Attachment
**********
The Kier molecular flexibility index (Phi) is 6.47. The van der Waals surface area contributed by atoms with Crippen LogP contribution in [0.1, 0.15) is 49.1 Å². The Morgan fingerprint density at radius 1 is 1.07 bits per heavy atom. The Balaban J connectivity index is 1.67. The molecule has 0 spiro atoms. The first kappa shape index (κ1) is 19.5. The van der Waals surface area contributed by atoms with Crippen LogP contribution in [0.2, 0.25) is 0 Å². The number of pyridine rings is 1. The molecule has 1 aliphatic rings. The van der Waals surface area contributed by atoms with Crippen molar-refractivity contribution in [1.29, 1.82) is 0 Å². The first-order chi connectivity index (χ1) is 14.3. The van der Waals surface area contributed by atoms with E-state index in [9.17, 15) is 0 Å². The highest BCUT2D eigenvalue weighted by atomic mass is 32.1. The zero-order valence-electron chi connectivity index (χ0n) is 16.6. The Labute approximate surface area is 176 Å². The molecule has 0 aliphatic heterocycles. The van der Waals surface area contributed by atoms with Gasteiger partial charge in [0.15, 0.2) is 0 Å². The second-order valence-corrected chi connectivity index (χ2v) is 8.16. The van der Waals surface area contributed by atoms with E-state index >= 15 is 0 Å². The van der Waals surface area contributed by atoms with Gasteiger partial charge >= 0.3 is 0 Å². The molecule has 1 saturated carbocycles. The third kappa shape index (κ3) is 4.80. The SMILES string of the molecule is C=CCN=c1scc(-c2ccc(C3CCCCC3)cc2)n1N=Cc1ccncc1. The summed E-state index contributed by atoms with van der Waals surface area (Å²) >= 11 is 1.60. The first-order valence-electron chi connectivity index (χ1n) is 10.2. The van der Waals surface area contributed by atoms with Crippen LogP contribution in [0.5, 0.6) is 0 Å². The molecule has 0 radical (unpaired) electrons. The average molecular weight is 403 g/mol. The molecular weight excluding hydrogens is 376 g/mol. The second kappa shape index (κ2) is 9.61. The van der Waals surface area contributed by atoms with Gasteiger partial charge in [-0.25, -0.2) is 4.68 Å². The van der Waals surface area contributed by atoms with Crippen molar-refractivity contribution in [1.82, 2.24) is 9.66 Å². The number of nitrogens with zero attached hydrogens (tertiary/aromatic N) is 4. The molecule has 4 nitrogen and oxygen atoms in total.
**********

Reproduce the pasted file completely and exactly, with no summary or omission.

The Kier molecular flexibility index (Phi) is 6.47. The van der Waals surface area contributed by atoms with Crippen LogP contribution in [0.1, 0.15) is 49.1 Å². The Morgan fingerprint density at radius 1 is 1.07 bits per heavy atom. The Balaban J connectivity index is 1.67. The molecule has 0 spiro atoms. The first kappa shape index (κ1) is 19.5. The van der Waals surface area contributed by atoms with Crippen LogP contribution in [0.2, 0.25) is 0 Å². The number of pyridine rings is 1. The molecule has 1 aliphatic rings. The van der Waals surface area contributed by atoms with Crippen molar-refractivity contribution in [1.29, 1.82) is 0 Å². The first-order chi connectivity index (χ1) is 14.3. The van der Waals surface area contributed by atoms with E-state index in [9.17, 15) is 0 Å². The highest BCUT2D eigenvalue weighted by atomic mass is 32.1. The zero-order valence-electron chi connectivity index (χ0n) is 16.6. The Labute approximate surface area is 176 Å². The molecule has 0 aliphatic heterocycles. The van der Waals surface area contributed by atoms with Gasteiger partial charge in [0.15, 0.2) is 0 Å². The second-order valence-corrected chi connectivity index (χ2v) is 8.16. The van der Waals surface area contributed by atoms with E-state index >= 15 is 0 Å². The van der Waals surface area contributed by atoms with Gasteiger partial charge >= 0.3 is 0 Å². The molecule has 1 saturated carbocycles. The third kappa shape index (κ3) is 4.80. The SMILES string of the molecule is C=CCN=c1scc(-c2ccc(C3CCCCC3)cc2)n1N=Cc1ccncc1. The summed E-state index contributed by atoms with van der Waals surface area (Å²) >= 11 is 1.60. The first-order valence-electron chi connectivity index (χ1n) is 10.2. The van der Waals surface area contributed by atoms with Crippen LogP contribution in [0.5, 0.6) is 0 Å². The molecule has 0 radical (unpaired) electrons. The average molecular weight is 403 g/mol. The molecular weight excluding hydrogens is 376 g/mol. The second kappa shape index (κ2) is 9.61. The van der Waals surface area contributed by atoms with Gasteiger partial charge in [-0.25, -0.2) is 4.68 Å². The van der Waals surface area contributed by atoms with Crippen molar-refractivity contribution in [1.82, 2.24) is 9.66 Å². The number of nitrogens with zero attached hydrogens (tertiary/aromatic N) is 4. The molecule has 4 nitrogen and oxygen atoms in total.